Money

Payday loans are driving the nation's poorest into depression

The Royal Society for Public Health finds disastrous links between high cost credit providers and mental health

We all know that payday loans are bad for our pockets, but new research shows they’re even worse our health. A report launched today from the Royal Society for Public Health (RSPH) found that the poverty premium is having a serious impact on the wellbeing of society’s poorest.

The Life on Debt Row report highlights how the UK’s growing high cost credit providers are causing a destructive effect on public health, including driving alcohol and tobacco consumption amongst the most vulnerable.

Payday loans were found to the be the worst offender, followed by unauthorised overdrafts, doorstep loans and weekly payment stores.

High cost credit providers are causing a destructive effect on public health    

Nearly half (49 per cent) of credit users said they drink more alcohol as a result of their debt with this rising to three in five (62 per cent) among payday loan users.

Launched in parliament today, the report is the first time a major public health body has documented the health and wellbeing impact of poor credit. Changes to benefits such as the controversial roll out of Universal Credit has also been raised within the report. With four in five credit users (79 per cent) saying the changes led to them using more credit than they would have otherwise.

The RSPH is now calling on the Government and the lending industry itself to protect the health of those users including a call to end targeted marketing to vulnerable individuals and health warnings on all credit agreements.

The report comes as ready and equitable credit for the poorest now becoming a mainstream topic of conversation, with actor Michael Sheen launching his own battle against high-cost lenders on March 20.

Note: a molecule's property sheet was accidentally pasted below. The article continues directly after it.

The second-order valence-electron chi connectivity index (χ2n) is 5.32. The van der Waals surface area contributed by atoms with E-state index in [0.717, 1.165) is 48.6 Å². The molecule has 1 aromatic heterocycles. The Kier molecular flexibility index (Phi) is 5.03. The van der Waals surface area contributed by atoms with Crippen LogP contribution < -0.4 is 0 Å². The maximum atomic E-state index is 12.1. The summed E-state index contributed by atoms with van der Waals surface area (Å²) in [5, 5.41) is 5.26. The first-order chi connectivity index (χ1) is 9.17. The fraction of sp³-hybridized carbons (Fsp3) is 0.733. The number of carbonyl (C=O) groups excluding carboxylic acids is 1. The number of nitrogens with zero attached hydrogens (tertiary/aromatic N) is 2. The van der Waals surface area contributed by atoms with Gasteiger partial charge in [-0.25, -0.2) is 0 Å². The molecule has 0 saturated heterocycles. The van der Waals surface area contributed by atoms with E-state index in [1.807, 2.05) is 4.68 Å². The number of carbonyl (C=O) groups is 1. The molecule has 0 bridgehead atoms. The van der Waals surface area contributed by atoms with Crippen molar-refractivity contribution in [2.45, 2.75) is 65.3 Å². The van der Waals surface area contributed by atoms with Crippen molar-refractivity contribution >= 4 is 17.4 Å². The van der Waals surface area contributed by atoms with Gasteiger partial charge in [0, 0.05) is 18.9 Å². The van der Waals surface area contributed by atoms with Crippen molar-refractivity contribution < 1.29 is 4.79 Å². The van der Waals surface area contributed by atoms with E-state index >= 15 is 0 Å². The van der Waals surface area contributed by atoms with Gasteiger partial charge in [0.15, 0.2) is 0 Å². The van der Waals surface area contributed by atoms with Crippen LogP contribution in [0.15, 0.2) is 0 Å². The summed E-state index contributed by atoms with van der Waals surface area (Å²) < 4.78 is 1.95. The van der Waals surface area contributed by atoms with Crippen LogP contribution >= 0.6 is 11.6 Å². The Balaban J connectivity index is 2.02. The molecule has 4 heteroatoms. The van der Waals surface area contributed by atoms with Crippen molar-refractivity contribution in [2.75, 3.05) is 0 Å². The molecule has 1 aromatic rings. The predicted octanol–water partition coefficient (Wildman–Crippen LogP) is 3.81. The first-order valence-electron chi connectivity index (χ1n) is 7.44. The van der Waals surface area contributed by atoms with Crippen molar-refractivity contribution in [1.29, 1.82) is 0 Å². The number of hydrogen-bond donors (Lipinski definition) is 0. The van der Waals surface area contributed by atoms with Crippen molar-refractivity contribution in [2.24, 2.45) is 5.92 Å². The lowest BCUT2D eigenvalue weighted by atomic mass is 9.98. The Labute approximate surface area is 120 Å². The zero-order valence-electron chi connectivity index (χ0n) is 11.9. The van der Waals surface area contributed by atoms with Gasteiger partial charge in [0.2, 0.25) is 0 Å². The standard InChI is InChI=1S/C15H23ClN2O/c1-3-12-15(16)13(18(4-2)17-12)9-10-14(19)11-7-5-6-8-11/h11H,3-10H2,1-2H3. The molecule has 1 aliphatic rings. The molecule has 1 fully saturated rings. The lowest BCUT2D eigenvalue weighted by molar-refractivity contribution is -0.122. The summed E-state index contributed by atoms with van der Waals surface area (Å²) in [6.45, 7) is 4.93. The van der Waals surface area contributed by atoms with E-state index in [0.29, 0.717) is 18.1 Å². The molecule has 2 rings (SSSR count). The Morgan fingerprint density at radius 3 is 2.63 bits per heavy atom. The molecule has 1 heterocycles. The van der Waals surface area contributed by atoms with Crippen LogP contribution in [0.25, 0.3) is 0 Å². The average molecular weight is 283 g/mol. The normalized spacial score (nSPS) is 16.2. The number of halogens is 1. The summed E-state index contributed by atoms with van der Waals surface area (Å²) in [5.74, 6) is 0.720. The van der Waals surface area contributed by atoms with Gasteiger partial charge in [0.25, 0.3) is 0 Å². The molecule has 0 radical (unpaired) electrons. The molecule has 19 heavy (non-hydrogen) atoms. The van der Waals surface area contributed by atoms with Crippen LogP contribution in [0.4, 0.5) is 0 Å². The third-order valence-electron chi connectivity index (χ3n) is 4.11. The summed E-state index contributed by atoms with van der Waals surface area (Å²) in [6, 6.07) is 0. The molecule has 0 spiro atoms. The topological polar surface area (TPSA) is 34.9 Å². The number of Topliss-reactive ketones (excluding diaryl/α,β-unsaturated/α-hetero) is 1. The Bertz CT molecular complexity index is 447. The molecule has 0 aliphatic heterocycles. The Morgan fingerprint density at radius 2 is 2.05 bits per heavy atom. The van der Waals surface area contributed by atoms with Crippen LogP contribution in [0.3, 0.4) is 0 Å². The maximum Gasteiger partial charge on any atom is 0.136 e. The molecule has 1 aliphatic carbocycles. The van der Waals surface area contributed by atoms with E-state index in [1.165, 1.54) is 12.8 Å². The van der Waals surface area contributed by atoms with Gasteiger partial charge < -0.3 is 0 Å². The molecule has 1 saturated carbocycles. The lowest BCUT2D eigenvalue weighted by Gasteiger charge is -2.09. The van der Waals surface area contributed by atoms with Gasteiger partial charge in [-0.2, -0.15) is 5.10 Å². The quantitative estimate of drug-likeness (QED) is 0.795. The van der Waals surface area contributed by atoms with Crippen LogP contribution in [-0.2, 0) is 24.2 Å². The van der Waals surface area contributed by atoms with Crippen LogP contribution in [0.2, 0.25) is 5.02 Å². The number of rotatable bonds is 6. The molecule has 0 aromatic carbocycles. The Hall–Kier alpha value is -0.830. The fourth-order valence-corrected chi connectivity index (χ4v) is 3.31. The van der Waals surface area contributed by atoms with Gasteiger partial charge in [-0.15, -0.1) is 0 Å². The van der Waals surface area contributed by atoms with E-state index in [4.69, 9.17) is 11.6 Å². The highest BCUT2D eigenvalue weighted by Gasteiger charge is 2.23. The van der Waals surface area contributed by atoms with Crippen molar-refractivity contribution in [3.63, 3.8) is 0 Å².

The End High Cost Credit Alliance, founded by the actor himself, brings a number of industry bodies together including politicians, charities and social enterprises to tackle the financially crippling interest of high-cost credit and raise awareness of fairer lending initiatives.

The poverty premium and fairer lending has been on the mind of The Big Issue Group for some time. “Luckily,” says Maayan Keren Zur of Big Issue Invest, “responsible lenders do exist.” She tells how investment from the Big Issue’s investment arm is helping ethical personal lenders like Moneyline, Fair For You, and Street UK.

In parliament, The Big Issue founder John Bird has introduced the Credit Worthiness Assessment Bill in a bid to help millions of lenders get access to fair credit and to prevent society’s poorest being clobbered by the poverty premium.

Our 2020 Impact Report

The Big Issue has given more than £1 million support to Big Issue vendors struggling due to the lockdown restrictions. To mark the significant milestone, we have published an impact report, documenting the seismic shift the organisation has undergone in the past 12 months.

View Report

Support the Big Issue

For over 30 years, the Big Issue has been committed to ending poverty in the UK. In 2024, our work is needed more than ever. Find out how you can support the Big Issue today.
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